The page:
One basic rule of pricing is that it is impossible for all buyers to have the same consumer surplus (the difference between what a buyer values the item at and what he paid). This is because each buyer values the item differently, and is thus willing to pay a different price for it. People who value the item more end up having a higher consumer surplus than those who value it less (and are still able to afford it).
Dynamic pricing systems (such as what we commonly see for air travel and hotels) try to price such that such a surplus is the same for all consumers, and equal to zero, but they never reach this ideal. While the variation in consumer surplus under such systems is lower, it is impossible for it to come to zero for all, or even a reasonable share of, customers.
So what effectively happens is that customers with a lower consumer surplus end up subsidising those with a higher consumer surplus. If the former customers didn’t exist, for example, the clearing price would’ve been higher, resulting in a lower consumer surplus for those who currently have a higher consumer surplus.
Sometimes the high surplus customer and the low surplus customer need not be different people – it could be the same person at different times. When I’m pressed for time, for example, my willingness to pay for a taxi is really high, and I’m highly likely to gain a significant consumer surplus by taking a standard taxi or ride-hailing marketplace ride then. At a more leisurely time, travelling on a route with plenty of bus service, I’d be willing to pay less, resulting in a lower consumer surplus. It is important to note, however, that my low surplus journey resulted in a further subsidy to my higher surplus journey.
When it comes to markets with network effects (whether direct, such as telecommunications, or indirect, like any two-sided marketplace), this surplus transfer effect is further exacerbated – not only do low-surplus customers subsidise high-surplus customers by keeping clearing price low, but network effects mean that by becoming customers they also add direct value to the high surplus customers.
So when you are pleasantly surprised to find that Uber is priced low, the low price is partly because of other customers who are paying close to their willingness to pay for the service. When you pay an amount close to the value you place on the service, you are in turn subsidising another customer whose willingness to pay is much higher.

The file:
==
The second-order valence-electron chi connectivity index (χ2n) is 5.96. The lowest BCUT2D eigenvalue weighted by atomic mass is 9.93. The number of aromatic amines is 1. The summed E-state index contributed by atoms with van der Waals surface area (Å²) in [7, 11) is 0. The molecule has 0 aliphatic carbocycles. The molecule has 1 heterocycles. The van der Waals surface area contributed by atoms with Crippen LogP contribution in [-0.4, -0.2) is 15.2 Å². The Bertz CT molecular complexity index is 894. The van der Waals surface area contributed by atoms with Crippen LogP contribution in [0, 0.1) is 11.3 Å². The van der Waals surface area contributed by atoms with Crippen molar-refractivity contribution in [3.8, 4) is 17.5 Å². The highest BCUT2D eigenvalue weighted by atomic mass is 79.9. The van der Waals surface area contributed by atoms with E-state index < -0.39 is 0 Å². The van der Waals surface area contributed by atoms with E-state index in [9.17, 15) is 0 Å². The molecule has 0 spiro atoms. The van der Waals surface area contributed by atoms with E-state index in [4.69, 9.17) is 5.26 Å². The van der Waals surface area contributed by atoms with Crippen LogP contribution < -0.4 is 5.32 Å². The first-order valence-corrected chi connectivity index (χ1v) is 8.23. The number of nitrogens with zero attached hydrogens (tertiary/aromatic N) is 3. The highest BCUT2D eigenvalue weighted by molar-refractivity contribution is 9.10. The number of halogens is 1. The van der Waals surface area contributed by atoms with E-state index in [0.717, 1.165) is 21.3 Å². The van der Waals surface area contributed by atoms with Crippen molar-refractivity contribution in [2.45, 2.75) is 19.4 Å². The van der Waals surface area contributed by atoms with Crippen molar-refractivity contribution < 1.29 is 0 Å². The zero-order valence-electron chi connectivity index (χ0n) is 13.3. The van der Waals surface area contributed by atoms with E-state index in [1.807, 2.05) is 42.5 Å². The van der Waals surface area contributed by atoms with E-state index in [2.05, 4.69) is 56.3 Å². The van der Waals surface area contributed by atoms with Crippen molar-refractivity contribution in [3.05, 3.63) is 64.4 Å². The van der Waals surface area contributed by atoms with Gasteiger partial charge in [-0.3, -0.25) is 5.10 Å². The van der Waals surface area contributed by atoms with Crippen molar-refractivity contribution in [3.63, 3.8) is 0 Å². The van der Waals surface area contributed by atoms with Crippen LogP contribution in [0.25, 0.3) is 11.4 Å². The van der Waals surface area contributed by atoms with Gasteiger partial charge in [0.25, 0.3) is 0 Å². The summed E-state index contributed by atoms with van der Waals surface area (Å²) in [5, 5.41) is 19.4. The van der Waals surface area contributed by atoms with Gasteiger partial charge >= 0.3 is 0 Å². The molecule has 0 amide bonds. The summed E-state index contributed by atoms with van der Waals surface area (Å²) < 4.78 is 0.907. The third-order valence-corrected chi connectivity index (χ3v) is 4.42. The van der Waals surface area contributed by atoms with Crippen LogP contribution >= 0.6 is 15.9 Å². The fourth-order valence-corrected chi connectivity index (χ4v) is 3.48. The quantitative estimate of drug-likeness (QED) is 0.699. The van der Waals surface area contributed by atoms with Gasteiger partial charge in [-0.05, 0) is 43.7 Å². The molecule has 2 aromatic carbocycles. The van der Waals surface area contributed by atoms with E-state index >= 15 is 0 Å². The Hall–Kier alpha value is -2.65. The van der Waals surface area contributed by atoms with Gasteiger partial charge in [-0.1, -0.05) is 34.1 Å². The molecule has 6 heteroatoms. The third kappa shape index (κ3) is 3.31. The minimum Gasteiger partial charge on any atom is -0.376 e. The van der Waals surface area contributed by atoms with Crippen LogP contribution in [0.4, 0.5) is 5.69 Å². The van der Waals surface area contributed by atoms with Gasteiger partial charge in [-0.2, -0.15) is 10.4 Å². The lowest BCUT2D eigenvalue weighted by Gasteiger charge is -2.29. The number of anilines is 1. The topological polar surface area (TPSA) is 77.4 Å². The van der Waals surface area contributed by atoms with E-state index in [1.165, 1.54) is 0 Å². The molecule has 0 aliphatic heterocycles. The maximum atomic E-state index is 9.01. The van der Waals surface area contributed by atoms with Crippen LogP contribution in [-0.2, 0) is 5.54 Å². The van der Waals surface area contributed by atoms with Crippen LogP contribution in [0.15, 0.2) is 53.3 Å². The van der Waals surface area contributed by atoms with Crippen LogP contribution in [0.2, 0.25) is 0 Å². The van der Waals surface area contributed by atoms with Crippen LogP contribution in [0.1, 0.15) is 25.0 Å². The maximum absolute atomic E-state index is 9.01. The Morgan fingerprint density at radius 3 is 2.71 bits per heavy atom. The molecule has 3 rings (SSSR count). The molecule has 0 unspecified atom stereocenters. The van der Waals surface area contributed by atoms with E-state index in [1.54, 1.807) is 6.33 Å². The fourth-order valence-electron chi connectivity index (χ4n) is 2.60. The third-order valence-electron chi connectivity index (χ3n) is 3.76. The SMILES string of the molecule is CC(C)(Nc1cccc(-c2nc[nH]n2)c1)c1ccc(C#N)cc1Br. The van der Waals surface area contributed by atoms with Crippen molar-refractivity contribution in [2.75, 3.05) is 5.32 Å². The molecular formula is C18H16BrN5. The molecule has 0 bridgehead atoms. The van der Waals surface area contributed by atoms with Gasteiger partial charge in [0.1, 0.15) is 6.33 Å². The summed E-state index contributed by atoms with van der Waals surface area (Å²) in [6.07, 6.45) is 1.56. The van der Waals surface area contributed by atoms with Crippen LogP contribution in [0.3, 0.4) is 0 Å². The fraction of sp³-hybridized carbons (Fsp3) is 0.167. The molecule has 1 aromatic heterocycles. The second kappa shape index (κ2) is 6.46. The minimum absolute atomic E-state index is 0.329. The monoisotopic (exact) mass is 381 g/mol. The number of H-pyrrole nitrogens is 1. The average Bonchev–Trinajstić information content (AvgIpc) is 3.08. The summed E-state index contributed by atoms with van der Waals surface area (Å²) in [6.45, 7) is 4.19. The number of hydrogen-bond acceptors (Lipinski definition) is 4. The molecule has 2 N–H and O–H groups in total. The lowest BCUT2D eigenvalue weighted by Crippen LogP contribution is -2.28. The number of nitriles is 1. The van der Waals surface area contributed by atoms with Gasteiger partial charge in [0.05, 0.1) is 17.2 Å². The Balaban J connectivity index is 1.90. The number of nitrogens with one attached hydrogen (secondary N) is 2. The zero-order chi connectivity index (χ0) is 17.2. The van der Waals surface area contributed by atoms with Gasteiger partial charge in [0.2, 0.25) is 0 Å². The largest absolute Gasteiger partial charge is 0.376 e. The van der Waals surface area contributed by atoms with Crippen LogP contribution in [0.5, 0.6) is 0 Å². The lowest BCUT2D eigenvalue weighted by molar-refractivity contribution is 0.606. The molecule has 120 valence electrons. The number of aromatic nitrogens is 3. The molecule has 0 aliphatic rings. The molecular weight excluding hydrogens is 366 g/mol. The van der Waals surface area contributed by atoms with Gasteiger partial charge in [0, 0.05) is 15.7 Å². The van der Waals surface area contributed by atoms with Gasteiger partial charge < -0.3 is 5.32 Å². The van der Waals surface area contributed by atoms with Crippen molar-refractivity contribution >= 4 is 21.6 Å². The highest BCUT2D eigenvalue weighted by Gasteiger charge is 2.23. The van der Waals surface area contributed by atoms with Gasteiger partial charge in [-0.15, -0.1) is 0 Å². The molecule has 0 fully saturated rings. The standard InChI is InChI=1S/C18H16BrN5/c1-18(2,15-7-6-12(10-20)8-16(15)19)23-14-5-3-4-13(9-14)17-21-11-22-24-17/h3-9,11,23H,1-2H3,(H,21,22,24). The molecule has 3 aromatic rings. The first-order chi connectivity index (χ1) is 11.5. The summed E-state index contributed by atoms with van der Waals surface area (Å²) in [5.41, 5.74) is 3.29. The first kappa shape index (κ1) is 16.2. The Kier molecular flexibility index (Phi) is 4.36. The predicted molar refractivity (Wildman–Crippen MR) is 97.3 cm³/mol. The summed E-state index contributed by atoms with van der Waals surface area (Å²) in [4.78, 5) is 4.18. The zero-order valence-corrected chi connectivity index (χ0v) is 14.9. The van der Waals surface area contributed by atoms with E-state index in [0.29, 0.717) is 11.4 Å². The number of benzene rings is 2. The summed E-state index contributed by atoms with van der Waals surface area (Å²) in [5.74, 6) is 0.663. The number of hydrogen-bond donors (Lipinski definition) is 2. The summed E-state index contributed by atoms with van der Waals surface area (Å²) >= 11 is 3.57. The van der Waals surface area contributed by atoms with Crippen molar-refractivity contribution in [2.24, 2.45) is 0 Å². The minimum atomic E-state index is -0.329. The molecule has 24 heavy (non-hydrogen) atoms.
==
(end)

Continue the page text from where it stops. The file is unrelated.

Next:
This transfer of consumer surplus can be seen as an instance of bundling, but from the seller’s side. Since a seller cannot discriminate effectively among customers (even with dynamic pricing algorithms such as Uber’s surge pricing), the high-surplus customers come bundled with the low-surplus customers. And from the seller’s perspective, this bundling is optimal (see this post by Chris Dixon on why bundling works, and invert it).
So the reason I thought up this post is that there has been some uncertainty about ride-hailing marketplaces in Bangalore recently. First, drivers went on strike alleging that they weren’t being paid fairly by the marketplaces. Then, a regulator decided to take the rulebook too literally and banned pooled rides. As i write this, a bunch of young women I know are having a party, and it’s likely that they’ll need these ride-hailing services for getting home.
Given late night transport options in Bangalore, and the fact that the city sleeps early, their willingness to pay for a safe ride home will be high. If markets work normally, they’re guaranteed a high consumer surplus. And this will be made possible by someone, somewhere else, who stretched their budget to be able to afford an Uber ride.
Think about it!
Cross-posted at RQ